More news has surfaced about multi-process support for Firefox, with a prototype now completed.

Multi-process support gives each tabs, window, and plugins its own process. Browsers such as Google Chrome and Internet Explorer 8 already support this feature.

Benjamin Smedberg has blogged about the benefits of multi-processes:

  • Increased stability: if a plugin or webpage tries to use all the processor, memory, or even crashes, a process can isolate that bad behavior from the rest of the browser.
  • Performance: By splitting work up among multiple processes, the browser can make use of multiple processor cores available on modern desktop computers and the next generation of mobile processors. The user interface can also be more responsive because it doesn’t need to block on long-running web page activities.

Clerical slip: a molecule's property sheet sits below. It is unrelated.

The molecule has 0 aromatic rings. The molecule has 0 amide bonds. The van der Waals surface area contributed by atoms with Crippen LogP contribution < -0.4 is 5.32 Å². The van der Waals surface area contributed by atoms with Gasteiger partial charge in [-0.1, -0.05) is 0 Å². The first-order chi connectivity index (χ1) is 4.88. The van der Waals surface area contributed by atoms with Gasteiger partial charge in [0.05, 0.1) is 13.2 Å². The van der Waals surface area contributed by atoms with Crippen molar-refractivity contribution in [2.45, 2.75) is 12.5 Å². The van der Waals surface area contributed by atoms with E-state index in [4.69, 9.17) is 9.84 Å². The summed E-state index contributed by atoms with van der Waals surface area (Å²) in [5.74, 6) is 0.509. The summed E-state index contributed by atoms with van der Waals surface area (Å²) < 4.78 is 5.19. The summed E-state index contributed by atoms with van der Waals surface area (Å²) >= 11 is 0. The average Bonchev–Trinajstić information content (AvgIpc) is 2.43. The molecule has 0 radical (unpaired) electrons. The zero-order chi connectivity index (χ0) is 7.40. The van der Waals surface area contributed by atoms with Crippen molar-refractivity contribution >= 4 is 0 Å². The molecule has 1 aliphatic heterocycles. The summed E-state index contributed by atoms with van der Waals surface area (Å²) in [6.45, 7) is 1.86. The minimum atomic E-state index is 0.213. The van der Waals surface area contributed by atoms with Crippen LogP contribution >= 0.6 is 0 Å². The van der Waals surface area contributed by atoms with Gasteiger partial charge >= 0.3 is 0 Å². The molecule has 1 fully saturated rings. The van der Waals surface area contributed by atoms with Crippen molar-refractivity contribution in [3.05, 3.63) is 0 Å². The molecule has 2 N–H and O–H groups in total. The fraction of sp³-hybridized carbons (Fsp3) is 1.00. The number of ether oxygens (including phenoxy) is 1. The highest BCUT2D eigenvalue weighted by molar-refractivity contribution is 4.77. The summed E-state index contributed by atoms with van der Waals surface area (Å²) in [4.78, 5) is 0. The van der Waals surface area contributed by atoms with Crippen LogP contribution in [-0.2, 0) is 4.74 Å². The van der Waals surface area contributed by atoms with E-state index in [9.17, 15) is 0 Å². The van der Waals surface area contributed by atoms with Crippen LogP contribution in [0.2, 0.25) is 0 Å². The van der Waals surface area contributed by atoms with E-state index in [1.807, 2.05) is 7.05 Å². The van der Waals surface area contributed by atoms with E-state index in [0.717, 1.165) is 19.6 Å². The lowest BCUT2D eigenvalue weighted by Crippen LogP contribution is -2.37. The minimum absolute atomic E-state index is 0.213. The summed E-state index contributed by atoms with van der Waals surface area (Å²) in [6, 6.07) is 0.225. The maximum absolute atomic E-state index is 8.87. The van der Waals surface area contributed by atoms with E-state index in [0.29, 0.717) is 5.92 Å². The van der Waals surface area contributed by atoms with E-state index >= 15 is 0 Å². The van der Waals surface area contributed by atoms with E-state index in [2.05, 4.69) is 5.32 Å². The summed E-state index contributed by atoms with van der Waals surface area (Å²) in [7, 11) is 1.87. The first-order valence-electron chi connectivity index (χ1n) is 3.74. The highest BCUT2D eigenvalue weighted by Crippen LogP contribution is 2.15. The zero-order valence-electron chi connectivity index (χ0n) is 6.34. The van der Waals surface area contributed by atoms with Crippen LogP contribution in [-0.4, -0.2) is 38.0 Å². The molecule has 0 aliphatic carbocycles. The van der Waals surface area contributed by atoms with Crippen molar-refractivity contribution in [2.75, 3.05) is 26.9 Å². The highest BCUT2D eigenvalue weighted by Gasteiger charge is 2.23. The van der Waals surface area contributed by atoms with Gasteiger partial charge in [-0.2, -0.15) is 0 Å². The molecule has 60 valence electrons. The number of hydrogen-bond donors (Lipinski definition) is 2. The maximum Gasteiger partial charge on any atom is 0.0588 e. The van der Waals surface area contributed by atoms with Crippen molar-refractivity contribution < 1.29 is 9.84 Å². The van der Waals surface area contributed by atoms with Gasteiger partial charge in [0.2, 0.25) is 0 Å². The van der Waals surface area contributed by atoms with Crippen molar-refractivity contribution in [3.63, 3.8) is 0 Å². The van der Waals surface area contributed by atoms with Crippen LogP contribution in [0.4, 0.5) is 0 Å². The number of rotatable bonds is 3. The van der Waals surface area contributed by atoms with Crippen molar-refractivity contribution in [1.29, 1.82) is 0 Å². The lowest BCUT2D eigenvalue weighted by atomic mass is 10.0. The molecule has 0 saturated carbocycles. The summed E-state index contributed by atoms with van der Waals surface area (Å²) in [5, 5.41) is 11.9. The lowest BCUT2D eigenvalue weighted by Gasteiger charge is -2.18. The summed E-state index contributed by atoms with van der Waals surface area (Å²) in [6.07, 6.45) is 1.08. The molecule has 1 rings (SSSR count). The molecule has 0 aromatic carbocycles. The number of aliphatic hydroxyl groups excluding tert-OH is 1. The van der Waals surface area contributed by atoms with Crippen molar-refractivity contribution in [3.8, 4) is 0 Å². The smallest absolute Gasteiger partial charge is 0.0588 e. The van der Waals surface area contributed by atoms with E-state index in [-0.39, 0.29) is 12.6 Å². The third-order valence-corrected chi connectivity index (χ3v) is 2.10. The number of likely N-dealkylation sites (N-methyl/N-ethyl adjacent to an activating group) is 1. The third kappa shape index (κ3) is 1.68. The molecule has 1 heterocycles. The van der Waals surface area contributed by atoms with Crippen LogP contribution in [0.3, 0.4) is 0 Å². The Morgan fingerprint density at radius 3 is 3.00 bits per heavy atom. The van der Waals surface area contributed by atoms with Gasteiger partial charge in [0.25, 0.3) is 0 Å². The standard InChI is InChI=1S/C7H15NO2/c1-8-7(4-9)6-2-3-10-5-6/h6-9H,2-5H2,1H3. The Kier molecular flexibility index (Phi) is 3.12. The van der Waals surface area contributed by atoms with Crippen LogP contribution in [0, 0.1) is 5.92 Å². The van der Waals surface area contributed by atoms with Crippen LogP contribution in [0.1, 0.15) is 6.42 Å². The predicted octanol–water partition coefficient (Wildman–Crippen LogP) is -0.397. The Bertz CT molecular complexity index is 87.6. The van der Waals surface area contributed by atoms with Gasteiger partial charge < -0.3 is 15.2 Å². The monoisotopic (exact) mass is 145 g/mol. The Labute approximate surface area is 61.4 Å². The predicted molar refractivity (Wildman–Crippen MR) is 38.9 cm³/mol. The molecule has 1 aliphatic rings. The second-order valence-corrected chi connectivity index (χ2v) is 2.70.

• Security: If the operating system can run a process with lower privileges, the browser can isolate web pages from the rest of the computer, making it harder for attackers to infect a computer.

Firefox developer Chris Jones has posted a screencast demoing the new technology.

No word on a final release date yet, but we may see this technology in production version some time in late 2010. Currently the team are focusing on Windows and Linux versions.

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